Lecture 4.  Population Genetics II

Heterozygosity, HExp (or gene diversity, D)

Go to web page describing how to calculate FST from heterozygosities.

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Heterozygosity is of major interest to students of genetic variation in natural populations. It is often one of the first "parameters" that one presents in a data set. It can tell us a great deal about the structure and even history of a population. Just for example, very low heterozygosities for allozyme loci in cheetahs and black-footed ferrets indicate severe effects of small population sizes (population bottlenecks or metapopulation dynamics that severely reduced the level of genetic variation relative to that expected or found in comparable mammals).  High heterozygosity means lots of genetic variability.  Low heterozygosity means little genetic variability.  Often, we will compare the observed level of heterozygosity to what we expect under Hardy-Weinberg equilibrium (HWE).  If the observed heterozygosity is lower than expected, we seek to attribute the discrepancy to forces such as inbreeding.  If heterozygosity is higher than expected, we might suspect an isolate-breaking effect (the mixing of two previously isolated populations).  

Several measures of heterozygosity exist. The value of these measures will range from zero (no heterozygosity) to nearly 1.0 (for a system with a large number of equally frequent alleles).  We will focus primarily on expected heterozygosity (HE, or gene diversity, D, as Bruce Weir prefers to call it). The simplest way to calculate it for a single locus is as:

                                                                                                        Eqn 4.1
where pi is the frequency of the ith of k alleles. [Note that p1, p2, p3 etc. may correspond to what you would normally think of as p, q, r, s etc.]. If we want the gene diversity over several loci, we need double summation and subscripting as follows:
                                                                  Eqn 4.2
where the first summation is for the lth ("ellth") of m loci. [Note that we average over the m loci via the 1/m term].  The second summation is as in Eqn 4.1.

Why does it work to take the sum of the squared gene frequencies and subtract that from one? Let�s think back to basic Hardy-Weinberg:

p2 + 2 pq + q2 = 1                                                                                             Eqn 4.3
where the heterozygosity is given by 2pq. The rest of the expression (p2 + q2) is the homozygosity. If we want the heterozygosity, we just subtract that from the total. With just two alleles it isn't as efficient to calculate the heterozygosity by the "one minus the homozygosity route". Consider the case, though, of a locus with 6 alleles. It has 21 possible genotypes -- 6 kinds of homozygotes and 15 kinds of heterozygotes.  Writing it out, 6 + 5 + 4 + 3 + 2 + 1 = 21 = [6*(6+1)]/2 -- this is the formula for combinations of six things taken two at a time, order unimportant -- [n(n+1)] / 2. The more alleles, the simpler it becomes simply to square the gene frequencies and sum then, compared to enumerating all possible heterozygotes and calculating the (possibly very many) different heterozygote frequencies. We trade a little inefficiency on two-allele systems for much greater efficiency with multi-allele systems.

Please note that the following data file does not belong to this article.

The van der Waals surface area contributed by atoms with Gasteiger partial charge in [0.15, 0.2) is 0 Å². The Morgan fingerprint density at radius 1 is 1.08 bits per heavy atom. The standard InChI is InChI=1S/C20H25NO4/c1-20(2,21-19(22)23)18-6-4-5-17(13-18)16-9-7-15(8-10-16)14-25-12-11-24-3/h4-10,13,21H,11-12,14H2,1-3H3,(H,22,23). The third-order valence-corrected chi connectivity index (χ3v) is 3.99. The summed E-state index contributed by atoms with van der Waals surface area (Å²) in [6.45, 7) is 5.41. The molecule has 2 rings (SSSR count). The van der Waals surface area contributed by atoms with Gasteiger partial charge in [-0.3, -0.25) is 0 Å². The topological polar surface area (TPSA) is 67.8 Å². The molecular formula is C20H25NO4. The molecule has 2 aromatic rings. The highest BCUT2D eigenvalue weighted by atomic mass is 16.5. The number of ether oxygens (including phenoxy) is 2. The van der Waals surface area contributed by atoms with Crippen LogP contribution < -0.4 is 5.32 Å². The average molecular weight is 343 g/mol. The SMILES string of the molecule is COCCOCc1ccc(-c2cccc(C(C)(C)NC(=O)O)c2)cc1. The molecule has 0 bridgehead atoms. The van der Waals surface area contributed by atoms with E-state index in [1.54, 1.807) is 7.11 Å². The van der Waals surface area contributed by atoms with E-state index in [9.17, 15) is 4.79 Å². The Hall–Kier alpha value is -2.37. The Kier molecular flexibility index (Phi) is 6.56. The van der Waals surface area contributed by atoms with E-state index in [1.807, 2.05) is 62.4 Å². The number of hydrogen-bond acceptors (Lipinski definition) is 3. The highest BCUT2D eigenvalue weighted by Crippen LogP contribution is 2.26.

What does heterozygosity tell us, and what patterns emerge as we go to multi-allelic systems? Let�s take an example. Say p = q = 0.5. The heterozygosity for a two-allele system is described by a concave down parabola that starts at zero (when p = 0) goes to a maximum at p = 0.5 and goes back to zero when p = 1. In fact, for any multi-allelic system, heterozygosity is greatest when

p1 = p2 = p3 = �.pk                                                                     Eqn 4.4
that is, when the allele frequencies are equal. The maximum heterozygosity for a 10-allele system comes when each allele has a frequency of 0.1 -- D or HE then equals 0.9.  Later, we will see that the simplest way to view FST (a measure of the differentiation of subpopulations) will be as a function of the difference between the Observed heterozygosity, Ho, and the Expected heterozygosity, HE,  that we have just derived.

Individual�s-eye view of heterozygosity

Here is a way that I like to think of heterozygosity (HE or D). It is the (expected) probability that an individual will be heterozygous at a given locus (or over the assayed loci for a multi-locus system). For many human microsatellite loci, for example, HE is often > 0.85, meaning that you have a > 85% chance of being a heterozygote.

Now that you have a way to calculate gene diversity/expected heterozygosity, you are ready to calculate F-statistics by the method of:

FIS = (HS - HI) / HS                                                                        Eqns 4.5

FST = (HT - HS) / HT

FIT = (HT - HI) / HT

As shown in the worked F-statistic web page demo.

If you run some data through Eqns 4.5 and an analysis program you may ask:

"Why is the FST I calculate with FSTAT (or some other software)

different from the one I calculate using Eqns 4.5?"
Answer: because the analysis programs use more complex algorithms that take into account such factors as how individuals disperse (island model vs. stepping-stone model vs. lattice model), the mutation process (infinite alleles model vs. stepwise mutation model) and various bias adjusters (e.g., taking into account the sample size of the subpopulations sampled).

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